Reported By Michael Gryboski, Christian Post Reporter | Friday, July 09, 2021
The District of Columbia and Mayor Muriel Bowser have agreed to pay $220,000 as part of a legal settlement with a local Baptist church that sued the city over in-person worship restrictions during the pandemic.
Last September, Capitol Hill Baptist Church sued the district over the government’s ban on outdoor worship services that had more than 100 people in attendance. In a settlement agreement and release approved on Thursday, the city agreed to pay $220,000 to the counsels representing the church, which broke down to $210,000 for the law firm WilmerHale and $10,000 for the national legal nonprofit First Liberty Institute.
As explained in the settlement, the district has lifted earlier meeting restrictions so that Capitol Hill Baptist can gather indoors for worship services.
“The District agrees that it will not enforce any current or future COVID-19 restrictions to prohibit CHBC from gathering as one congregation in the District of Columbia,” explained the settlement.
“The District further agrees that, should it decide that new restrictions on religious gatherings are necessary during the current, or any future, COVID-19 (or variant thereof) public health emergency, it will not impose restrictions on CHBC that are more restrictive than the restrictions on comparable secular activities, as defined by the Supreme Court.”
Hiram Sasser, executive general counsel for the First Liberty Institute, said in a statement that Capitol Hill Baptist “is relieved and grateful that this ordeal is behind them.”
“All Capitol Hill Baptist Church ever asked is for equal treatment under the law so they could meet together safely as a church,” stated Sasser. “Government officials need to know that illegal restrictions on First Amendment rights are intolerable and costly.”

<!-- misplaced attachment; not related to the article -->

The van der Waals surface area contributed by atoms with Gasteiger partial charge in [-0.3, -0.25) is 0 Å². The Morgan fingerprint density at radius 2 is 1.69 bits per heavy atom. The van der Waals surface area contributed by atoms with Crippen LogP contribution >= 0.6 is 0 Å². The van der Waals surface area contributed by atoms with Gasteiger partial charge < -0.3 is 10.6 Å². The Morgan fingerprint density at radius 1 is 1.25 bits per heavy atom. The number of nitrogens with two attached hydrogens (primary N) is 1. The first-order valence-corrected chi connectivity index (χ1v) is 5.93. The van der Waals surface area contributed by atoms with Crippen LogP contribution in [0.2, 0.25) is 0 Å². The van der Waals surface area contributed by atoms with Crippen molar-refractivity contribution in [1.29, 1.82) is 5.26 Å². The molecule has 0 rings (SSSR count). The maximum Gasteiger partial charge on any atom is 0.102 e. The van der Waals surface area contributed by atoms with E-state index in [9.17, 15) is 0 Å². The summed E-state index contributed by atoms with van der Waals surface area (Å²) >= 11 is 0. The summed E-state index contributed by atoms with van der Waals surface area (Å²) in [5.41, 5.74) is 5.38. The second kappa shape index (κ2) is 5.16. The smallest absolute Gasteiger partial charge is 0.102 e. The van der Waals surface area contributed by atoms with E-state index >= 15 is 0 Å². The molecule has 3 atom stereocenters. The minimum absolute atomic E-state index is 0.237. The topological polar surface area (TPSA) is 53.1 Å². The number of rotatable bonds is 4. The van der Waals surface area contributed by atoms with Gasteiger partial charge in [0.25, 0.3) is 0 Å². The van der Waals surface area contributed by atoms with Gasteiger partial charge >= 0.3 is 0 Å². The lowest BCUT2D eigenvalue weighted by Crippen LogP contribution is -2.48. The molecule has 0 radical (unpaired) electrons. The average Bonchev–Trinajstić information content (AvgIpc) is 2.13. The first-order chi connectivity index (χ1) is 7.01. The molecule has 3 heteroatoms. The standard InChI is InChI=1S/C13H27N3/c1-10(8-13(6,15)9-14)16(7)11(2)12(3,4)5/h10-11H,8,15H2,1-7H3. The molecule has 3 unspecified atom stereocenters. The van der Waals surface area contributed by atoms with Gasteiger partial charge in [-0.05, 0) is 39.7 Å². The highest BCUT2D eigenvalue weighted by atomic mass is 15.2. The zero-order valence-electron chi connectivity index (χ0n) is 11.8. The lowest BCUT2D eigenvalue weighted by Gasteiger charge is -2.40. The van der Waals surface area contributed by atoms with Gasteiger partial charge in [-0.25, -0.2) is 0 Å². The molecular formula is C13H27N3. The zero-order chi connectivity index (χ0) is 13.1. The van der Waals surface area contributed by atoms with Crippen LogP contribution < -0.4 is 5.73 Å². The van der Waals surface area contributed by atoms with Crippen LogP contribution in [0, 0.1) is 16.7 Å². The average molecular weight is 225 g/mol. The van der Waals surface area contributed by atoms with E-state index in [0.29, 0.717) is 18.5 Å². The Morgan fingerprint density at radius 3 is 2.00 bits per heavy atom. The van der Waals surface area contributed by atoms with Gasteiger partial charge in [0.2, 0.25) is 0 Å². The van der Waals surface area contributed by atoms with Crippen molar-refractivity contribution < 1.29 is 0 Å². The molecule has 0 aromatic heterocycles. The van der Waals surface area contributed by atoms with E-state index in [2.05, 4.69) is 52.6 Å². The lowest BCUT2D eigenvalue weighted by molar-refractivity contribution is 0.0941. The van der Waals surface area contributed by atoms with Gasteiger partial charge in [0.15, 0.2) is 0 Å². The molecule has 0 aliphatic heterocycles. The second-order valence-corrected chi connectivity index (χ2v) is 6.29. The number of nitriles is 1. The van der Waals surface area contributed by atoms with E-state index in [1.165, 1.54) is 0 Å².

In March 2020, as part of the effort to curb the spread of the coronavirus, Mayor Bowser issued an executive order restricting the capacity for religious services of 10 or more people. The restriction was eventually expanded to no more than 100 people or 50% of the building capacity.
The 850-member Capitol Hill Baptist filed its lawsuit last September, arguing that the restrictions unfairly burdened houses of worship compared to comparable secular entities. U.S. District Court Judge Trevor McFadden, a Trump appointee, granted an injunction in favor of the church last October, arguing that the “current restrictions substantially burden the Church’s exercise of religion.”
“… the District has failed to offer evidence at this stage showing that it has a compelling interest in preventing the Church from meeting outdoors with appropriate precautions, or that this prohibition is the least-restrictive means to achieve its interest,” wrote McFadden.
Soon after, the church held its first outdoor service since the litigation began, meeting at Anacostia Park in Southeast D.C. on a Sunday morning. The attendees wore face masks and maintained social distancing in keeping with the official public health recommendations at that time.
“It is absolutely appropriate to take stock, to give thanks, to give honor to whom honor is due, to recognize the many blessings that our government continually secures and provides for us,” Associate Pastor Bobby Jamieson preached at the October 2020 service.
“The only conditions that justify disobedience to legitimate government authority, legitimate earthly authority are when they either command something God forbids or forbid something God commands.” Follow Michael Gryboski on Twitter or Facebook